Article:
We’ve all done it – tossing pennies into a body of water, most often a fountain or wishing well. A childhood pastime remembered fondly by many. However, there is a time and a place. And while most of us know that a zoo or aquarium isn’t an appropriate location to toss coins and other foreign objects – things happen. But would you toss a coin if you knew it would have negative consequences?
On August 8, Kali – a 17-year old African Penguin, underwent an endoscopic procedure at NorthStar VETS in Robbinsville, NJ after ingesting a coin she found while on exhibit at Penguin Island. And while she recovered 100%, it could have been much worse.
See – coins are toxic to humans and animals. Besides being a choking hazard, coins can cause zinc toxicity over a period of time.
Penguins LOVE shiny objects (who doesn’t?!), and curiosity often gets the better of them. Since penguins don’t have hands, they explore with their mouths, using their beaks to pick up objects. Whether Kali wanted that shiny coin for her nest or whether she just wanted to eat it, the result was an accidental ingestion of the coin.
Species react differently after swallowing coins. For penguins, it’s almost impossible to know; as they continue to eat and behave normally, showing no external ‘red flags.’ Luckily, Aquarium biologists understood this reality and risk a long time ago, and subsequently started routinely scanning the penguins with wand-like metal detectors. Once a week, the tiny black and white inhabitants of Penguin Island are examined for foreign objects – a process completely safe to the animals and increasingly common across many AZA-accredited institutions.
However, on August 5, biologists noticed something out of the ordinary during Kali’s scan. Almost immediately, Adventure Aquarium’s husbandry staff and on-site veterinary team went to work; taking blood work and radio-graphs (x-rays), verifying the existence of a coin, while also consulting with NorthStar VETS, a large veterinary emergency and specialty hospital in New Jersey that often works as an extension of, and in collaboration with, primary care veterinarians.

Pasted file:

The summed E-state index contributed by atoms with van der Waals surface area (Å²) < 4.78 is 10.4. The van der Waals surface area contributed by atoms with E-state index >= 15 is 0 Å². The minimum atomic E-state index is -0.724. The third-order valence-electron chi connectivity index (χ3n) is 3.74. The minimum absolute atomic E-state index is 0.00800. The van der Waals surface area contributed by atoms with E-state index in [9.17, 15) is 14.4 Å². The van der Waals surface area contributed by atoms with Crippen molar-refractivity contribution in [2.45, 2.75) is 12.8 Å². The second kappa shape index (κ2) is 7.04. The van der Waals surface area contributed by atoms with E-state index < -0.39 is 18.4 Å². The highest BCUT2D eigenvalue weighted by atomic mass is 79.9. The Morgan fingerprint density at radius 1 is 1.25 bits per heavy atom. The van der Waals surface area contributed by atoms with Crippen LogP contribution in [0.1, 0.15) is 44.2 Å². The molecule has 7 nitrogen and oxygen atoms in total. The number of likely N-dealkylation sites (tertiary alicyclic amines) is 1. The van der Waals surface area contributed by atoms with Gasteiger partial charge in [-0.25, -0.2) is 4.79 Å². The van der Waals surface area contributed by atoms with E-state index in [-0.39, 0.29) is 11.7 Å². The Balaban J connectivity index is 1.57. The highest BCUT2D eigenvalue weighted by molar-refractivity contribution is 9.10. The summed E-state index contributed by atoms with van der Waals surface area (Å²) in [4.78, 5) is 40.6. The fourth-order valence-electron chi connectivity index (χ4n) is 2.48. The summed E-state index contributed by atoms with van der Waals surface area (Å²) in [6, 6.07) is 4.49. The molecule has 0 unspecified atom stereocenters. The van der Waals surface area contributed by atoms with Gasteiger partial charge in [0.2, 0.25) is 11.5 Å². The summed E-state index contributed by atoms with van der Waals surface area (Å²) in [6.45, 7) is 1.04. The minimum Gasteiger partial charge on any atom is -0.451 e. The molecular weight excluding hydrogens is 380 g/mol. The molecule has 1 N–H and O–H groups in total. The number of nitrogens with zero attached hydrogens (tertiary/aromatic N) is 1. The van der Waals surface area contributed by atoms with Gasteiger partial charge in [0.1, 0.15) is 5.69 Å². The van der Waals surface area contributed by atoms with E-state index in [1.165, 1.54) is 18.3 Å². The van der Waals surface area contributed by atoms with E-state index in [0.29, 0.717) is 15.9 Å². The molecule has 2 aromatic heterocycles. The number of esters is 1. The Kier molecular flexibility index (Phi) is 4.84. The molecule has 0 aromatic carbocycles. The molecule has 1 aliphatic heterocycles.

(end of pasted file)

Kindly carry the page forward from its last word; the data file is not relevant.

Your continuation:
“We always want the best for our animals,” said Michele Pagel, Curator of Birds and Mammals. “For as rare of an issue as this, we needed to turn to someone we could trust; with the equipment on hand and the expertise available to help us at a minute’s notice should any complications arise.”
Meanwhile, Kali was also given mineral oil to see if she would pass the coin naturally. After three days, and no natural progression, Adventure Aquarium’s veterinary team made the decision to take Kali to NorthStar for an endoscopic procedure; a process in which – in this case – a scope is sent into the esophagus to diagnose and treat blockages.
Under general anesthesia and the watchful and concerned eyes of Aquarium biologists and vets, NorthStar’s team of veterinary surgeons performed a one hour procedure in which the coin was successfully extracted.
To the delight and relief of all involved, Kali responded extremely well post-procedure. In fact, later that afternoon she headed back to Adventure Aquarium, where she quickly returned to playing with the other penguins on exhibit – having recovered 100%.
At Adventure Aquarium, we have security cameras to monitor unusual activity, and will continue to explore new, preventative and treatment methods to protect our flightless, feathered friends from foreign objects; measures such as monitoring the exhibit’s overall upkeep (cracks, loose concrete) and daily surveying for stray stones, sticks and coins.
And for our visitors, this is just a friendly reminder to think before you throw. Wait for the mall fountain or wishing well for penny tossing. Even better – save spare change to support penguins by donating to SANCCOB. In fact, our annual African Penguin Awareness Weekend in the fall is the perfect opportunity to pool your change to help penguins in the wild.
Together we all play a role in protecting these endangered species.